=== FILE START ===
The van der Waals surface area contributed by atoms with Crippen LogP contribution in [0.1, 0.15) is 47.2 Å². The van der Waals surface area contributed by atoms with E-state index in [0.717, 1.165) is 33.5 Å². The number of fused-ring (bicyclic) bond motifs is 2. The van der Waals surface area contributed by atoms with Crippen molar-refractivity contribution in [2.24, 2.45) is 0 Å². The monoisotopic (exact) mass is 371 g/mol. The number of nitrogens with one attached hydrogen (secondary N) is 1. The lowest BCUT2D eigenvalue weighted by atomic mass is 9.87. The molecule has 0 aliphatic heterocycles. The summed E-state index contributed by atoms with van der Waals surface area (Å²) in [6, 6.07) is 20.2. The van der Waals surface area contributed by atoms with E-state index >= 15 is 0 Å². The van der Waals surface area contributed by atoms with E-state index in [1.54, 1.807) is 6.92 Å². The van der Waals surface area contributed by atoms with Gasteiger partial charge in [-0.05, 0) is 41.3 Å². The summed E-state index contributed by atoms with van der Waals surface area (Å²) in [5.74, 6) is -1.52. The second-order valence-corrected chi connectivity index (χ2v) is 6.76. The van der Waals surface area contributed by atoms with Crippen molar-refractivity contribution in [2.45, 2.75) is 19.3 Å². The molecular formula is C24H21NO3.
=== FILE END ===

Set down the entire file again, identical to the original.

The van der Waals surface area contributed by atoms with Crippen LogP contribution in [0.1, 0.15) is 47.2 Å². The van der Waals surface area contributed by atoms with E-state index in [0.717, 1.165) is 33.5 Å². The number of fused-ring (bicyclic) bond motifs is 2. The van der Waals surface area contributed by atoms with Crippen molar-refractivity contribution in [2.24, 2.45) is 0 Å². The monoisotopic (exact) mass is 371 g/mol. The number of nitrogens with one attached hydrogen (secondary N) is 1. The lowest BCUT2D eigenvalue weighted by atomic mass is 9.87. The molecule has 0 aliphatic heterocycles. The summed E-state index contributed by atoms with van der Waals surface area (Å²) in [6, 6.07) is 20.2. The van der Waals surface area contributed by atoms with E-state index >= 15 is 0 Å². The van der Waals surface area contributed by atoms with E-state index in [1.54, 1.807) is 6.92 Å². The van der Waals surface area contributed by atoms with Gasteiger partial charge in [-0.05, 0) is 41.3 Å². The summed E-state index contributed by atoms with van der Waals surface area (Å²) in [5.74, 6) is -1.52. The second-order valence-corrected chi connectivity index (χ2v) is 6.76. The van der Waals surface area contributed by atoms with Crippen molar-refractivity contribution in [2.45, 2.75) is 19.3 Å². The molecular formula is C24H21NO3.